Choir Boy is summarized by Steppenwolf: “Pharus Young is now a senior at the Charles R. Drew Prep School for Boys, an institution committed to building ‘strong, ethical Black men,’ where he endeavors to be the best leader of the school’s prestigious choir in its 50-year history. But in a world built on rites and rituals, should he conform to the expectations of his peers in order to gain the respect he desperately seeks?”

Sancianco was immediately taken with the script. “I knew the play had a Tony nomination. I was enamored by the story; it’s about legacy…It’s such a great format. What starts out as a high school drama, a coming-of-age age story turns into a friendship story and becomes a mystery… who’s responsible for this. I couldn’t put the script down.” Sancianco starts with a model and plays with concepts. “I use a scale model of the theater…. Whenever you think about legacy you think about worship, praise. This being a Christian prep school…I saw the academic equal to worship…l looked at [designs of] rotundas, libraries, where religion and education held closely together… the Library of Congress, that beautiful rotunda with books stacked on high was an image that held on to me.” He was inspired by classical images like the Jefferson Memorial, but he wanted to avoid the whiteness of marble and granite and looked to the National Museum of African American History and Culture in Washington, DC, for color inspiration. He met with the show’s director, Kent Gash, and in 2020 they came up with a final design in consultation with Tom Pearl on budget. Covid delayed the project, requiring additional budget tweaks.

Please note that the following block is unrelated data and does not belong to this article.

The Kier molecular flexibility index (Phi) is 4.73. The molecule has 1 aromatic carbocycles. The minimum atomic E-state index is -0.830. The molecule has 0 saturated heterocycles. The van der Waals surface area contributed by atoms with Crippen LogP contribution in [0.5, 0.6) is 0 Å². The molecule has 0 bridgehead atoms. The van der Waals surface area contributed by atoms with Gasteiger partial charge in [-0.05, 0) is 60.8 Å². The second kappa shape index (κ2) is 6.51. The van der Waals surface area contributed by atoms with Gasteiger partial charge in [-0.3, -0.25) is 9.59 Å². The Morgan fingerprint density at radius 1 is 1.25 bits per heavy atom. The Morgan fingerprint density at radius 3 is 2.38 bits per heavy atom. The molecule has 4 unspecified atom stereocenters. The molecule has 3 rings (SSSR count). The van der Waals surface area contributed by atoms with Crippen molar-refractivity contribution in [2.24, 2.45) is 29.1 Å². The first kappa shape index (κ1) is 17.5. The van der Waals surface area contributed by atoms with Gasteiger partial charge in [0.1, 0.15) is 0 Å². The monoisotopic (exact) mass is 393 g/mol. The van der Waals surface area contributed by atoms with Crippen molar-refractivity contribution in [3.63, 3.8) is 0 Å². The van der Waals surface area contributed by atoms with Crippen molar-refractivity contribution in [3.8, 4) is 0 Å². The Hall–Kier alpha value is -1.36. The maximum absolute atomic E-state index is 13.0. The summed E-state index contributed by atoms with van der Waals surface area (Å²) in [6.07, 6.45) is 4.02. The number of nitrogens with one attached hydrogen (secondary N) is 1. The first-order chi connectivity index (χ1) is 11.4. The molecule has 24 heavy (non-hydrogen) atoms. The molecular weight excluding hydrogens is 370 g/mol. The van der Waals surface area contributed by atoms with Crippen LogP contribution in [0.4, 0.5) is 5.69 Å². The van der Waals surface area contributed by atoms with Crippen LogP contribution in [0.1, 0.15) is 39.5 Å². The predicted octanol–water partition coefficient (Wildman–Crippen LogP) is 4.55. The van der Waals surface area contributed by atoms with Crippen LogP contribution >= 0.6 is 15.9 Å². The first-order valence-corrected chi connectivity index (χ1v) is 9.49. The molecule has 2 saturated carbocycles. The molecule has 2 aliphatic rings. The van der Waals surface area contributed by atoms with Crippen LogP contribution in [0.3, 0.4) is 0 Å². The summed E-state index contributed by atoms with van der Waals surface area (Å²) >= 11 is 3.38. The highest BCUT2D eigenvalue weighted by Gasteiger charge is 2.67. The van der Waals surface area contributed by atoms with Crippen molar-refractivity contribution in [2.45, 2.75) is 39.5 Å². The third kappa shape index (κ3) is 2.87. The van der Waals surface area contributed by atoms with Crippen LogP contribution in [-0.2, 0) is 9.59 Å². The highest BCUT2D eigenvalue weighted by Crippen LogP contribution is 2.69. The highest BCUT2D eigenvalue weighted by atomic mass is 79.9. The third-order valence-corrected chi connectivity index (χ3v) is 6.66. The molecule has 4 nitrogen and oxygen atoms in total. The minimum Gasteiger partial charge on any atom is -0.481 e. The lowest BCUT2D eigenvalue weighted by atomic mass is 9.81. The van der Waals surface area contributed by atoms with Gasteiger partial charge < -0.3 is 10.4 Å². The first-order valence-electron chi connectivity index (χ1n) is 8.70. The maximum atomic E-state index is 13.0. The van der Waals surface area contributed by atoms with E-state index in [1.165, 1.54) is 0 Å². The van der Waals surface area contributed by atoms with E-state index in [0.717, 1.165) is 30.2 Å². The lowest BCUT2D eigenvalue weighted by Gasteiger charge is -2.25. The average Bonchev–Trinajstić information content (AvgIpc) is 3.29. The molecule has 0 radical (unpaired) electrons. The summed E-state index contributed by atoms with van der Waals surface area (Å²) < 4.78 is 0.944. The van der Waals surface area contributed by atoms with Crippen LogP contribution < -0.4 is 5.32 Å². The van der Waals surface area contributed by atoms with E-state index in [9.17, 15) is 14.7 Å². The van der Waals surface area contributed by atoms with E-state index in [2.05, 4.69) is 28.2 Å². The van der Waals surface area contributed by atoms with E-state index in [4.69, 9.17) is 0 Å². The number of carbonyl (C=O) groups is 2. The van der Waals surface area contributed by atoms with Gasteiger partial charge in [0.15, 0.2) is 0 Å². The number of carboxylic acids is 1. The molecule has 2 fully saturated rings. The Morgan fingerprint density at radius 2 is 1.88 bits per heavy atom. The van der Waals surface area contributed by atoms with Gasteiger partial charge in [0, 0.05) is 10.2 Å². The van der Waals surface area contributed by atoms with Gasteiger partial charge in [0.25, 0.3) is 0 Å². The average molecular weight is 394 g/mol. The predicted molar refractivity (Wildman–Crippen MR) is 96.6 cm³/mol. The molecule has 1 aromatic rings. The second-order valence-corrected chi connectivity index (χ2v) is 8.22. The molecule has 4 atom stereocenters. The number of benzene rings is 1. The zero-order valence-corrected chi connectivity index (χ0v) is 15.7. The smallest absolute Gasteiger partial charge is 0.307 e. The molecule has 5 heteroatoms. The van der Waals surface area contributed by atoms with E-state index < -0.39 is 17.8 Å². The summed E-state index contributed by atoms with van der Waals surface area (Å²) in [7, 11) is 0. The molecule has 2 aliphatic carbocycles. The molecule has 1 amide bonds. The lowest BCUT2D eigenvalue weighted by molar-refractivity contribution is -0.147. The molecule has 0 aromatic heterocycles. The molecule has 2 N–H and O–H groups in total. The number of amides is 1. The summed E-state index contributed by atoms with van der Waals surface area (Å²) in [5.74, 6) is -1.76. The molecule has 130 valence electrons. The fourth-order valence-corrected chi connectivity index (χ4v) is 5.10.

Choir Boy set model

Choir Boy floor plan

The scene shop normally gets involved in planning 3 ½ to 4 months before rehearsals start. “Ideally, we actually start building 4-5 weeks before rehearsals begin, “explained Pearl. In this case, Covid interrupted the process, now on track for Choir Boy’s mid-June opening. From DiLuciano’s perspective, Choir Boy was fairly simple; it has minimal set dressing compared to others. However, there is one element that presented unique challenges to Sancianco and ultimately Donahue. “Where do we put the showers?” Yes, showers. There are three scenes in which boys appear in the shower, including one scene with five boys in five showers.

The obvious issues were where does the water come from and where does it go. Water on stage is not new for Steppenwolf, but showers are. Sancianco first planned to bring shower heads down from above. “Kent said let’s use the arches. Let’s not bring in another element,” Sancianco said. “Now that I know where it’s coming from, where does the water go?” Fortunately, his neoclassical architecture style worked with raised platforms. “We could build in grates and allow the water to go straight down.” The set, of course, had to hide the shower components when other scenes are happening. But there was another issue, how to make it safe for the actors. “We’re looking at using special paint so it’s a nonslip surface, expanding the drainage, making sure water splashes upstage, and when they leave, dripping, we needed grips so they don’t fall.” One final challenge, water supply and temperature.

Shower heads imbedded in the pediment

Shower drains fit into the set base